Guide to the Best Overland Trails

SUV pulling TAXA Overland Mantis through desert terrain

Embarking on an overlanding adventure combines the thrill of exploration with the serenity of nature. Whether you're a seasoned explorer or new to solo overlanding, the allure of discovering uncharted terrains is irresistible. In this guide, we’ll delve into what makes an overlanding trail truly captivating, catering to both experienced enthusiasts and beginners. Join us as we uncover overlanding trails that promise an unforgettable journey — one where every path leads to a new adventure.

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What makes a good overlanding route?

Choosing the right overlanding routes can transform a simple journey into an epic adventure. While personal preferences vary, certain key factors universally contribute to a memorable overlanding experience. Here are some essential criteria:

  • Varied Terrain: A mix of terrains, from winding forest paths to challenging mountain trails, ensures a dynamic and engaging journey.
  • Accessibility: The balance between accessibility and remoteness is crucial. Too inaccessible, and it might be daunting for beginners; too easy, and it might not offer the adventure experienced overlanders crave.
  • Remote Locations: Being far from major cities allows for a more authentic nature experience, free from the hustle and bustle of urban life.
  • Scenic Beauty: Routes that offer breathtaking views, unique landscapes, and the chance to witness wildlife in their natural habitat add to the allure.
  • Weather Conditions: A route with favorable weather conditions enhances the journey, though some adventurers may seek the challenge of harsher climates.
  • Cultural Significance: Trails with historical or cultural landmarks offer an enriching experience, adding depth to the adventure.

Each of these elements contributes to what makes an overlanding route truly exceptional, promising an adventure that is as rewarding as it is challenging.

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Best overlanding in the north

The northern reaches of the country, primarily encompassing the Midwest and Northwest in this section, offer a distinct overlanding experience characterized by rugged terrain and often cooler climates. Here, adventurers can expect to traverse through vast, mountainous landscapes, where the beauty of nature is amplified by the crispness of the air. This region promises a blend of challenging trails and serene wilderness, making it a haven for those who seek both adventure and solitude amidst the backdrop of some of the country's most breathtaking scenery.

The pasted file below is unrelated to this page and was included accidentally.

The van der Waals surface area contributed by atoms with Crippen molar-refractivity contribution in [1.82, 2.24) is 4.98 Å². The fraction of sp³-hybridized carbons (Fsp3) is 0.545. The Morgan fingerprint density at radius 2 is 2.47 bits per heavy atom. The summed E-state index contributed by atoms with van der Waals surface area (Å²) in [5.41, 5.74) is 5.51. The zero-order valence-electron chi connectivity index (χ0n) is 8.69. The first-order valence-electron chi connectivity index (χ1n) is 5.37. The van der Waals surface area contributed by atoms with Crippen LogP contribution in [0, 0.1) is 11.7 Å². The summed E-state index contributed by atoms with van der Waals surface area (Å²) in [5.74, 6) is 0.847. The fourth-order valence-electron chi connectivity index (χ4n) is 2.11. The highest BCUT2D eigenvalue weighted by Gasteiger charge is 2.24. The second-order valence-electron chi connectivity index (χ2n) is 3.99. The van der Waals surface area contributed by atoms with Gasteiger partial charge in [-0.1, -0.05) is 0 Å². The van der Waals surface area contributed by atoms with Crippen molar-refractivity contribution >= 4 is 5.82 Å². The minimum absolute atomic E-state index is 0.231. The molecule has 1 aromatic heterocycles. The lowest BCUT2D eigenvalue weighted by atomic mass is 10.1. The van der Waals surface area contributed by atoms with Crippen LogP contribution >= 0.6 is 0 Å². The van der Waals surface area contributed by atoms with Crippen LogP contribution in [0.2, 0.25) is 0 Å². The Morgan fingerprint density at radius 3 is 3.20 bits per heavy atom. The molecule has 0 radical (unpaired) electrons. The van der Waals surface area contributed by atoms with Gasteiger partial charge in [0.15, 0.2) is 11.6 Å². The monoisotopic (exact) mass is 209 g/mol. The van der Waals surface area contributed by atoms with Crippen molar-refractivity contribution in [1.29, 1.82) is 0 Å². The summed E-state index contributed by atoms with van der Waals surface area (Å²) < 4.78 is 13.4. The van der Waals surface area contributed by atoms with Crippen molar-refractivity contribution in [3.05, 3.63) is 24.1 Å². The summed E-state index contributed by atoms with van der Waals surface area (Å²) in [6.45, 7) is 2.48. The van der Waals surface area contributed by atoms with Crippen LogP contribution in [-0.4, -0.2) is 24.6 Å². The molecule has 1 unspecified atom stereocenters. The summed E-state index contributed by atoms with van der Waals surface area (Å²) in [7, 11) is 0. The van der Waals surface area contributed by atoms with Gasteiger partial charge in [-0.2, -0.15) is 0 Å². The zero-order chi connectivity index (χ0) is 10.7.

The Midwest, with its vast landscapes and diverse terrains, offers some of the most rewarding overlanding adventures in the country. This region, known for its rich natural beauty and varied topography, provides an ideal backdrop for overlanders seeking both challenge and tranquility. From the deep forests of the Ozarks to the scenic stretches of Wisconsin, each trail in the Midwest promises a unique journey. Whether you're navigating through rugged paths or enjoying serene drives, these trails cater to a wide range of skills and preferences, making them a must-visit for overlanding enthusiasts.

Ozark Overland Adventure Trail - Arkansas

This trail, found in the Ozark National Forest in Arkansas, offers a scenic journey through untouched natural beauty. It features a mix of terrains and obstacles, including steep hills, rocky ledges, and muddy forest roads, providing unique experiences for overlanders.

  • Distance: 160 miles
  • Recommended Trip Duration: 5 days
  • Best Time of Year to Go: Spring, Summer, or Fall for the best weather
  • Difficulty: Requires a 4x4 vehicle with high clearance due to primitive routes​

Trans-Wisconsin Adventure Trail - Wisconsin

Stretching more than 600 miles, this trail begins at the Wisconsin-Illinois border and extends to Lake Superior’s shore. It caters to various overland vehicles and offers diverse terrain, including deep ruts, sandy roads, and muddy paths.

  • Distance: 600+ miles
  • Recommended Trip Duration: 3-4 days
  • Best Time of Year to Go: Spring, Summer, or Fall
  • Difficulty: Moderately challenging; suitable for high-clearance vehicles.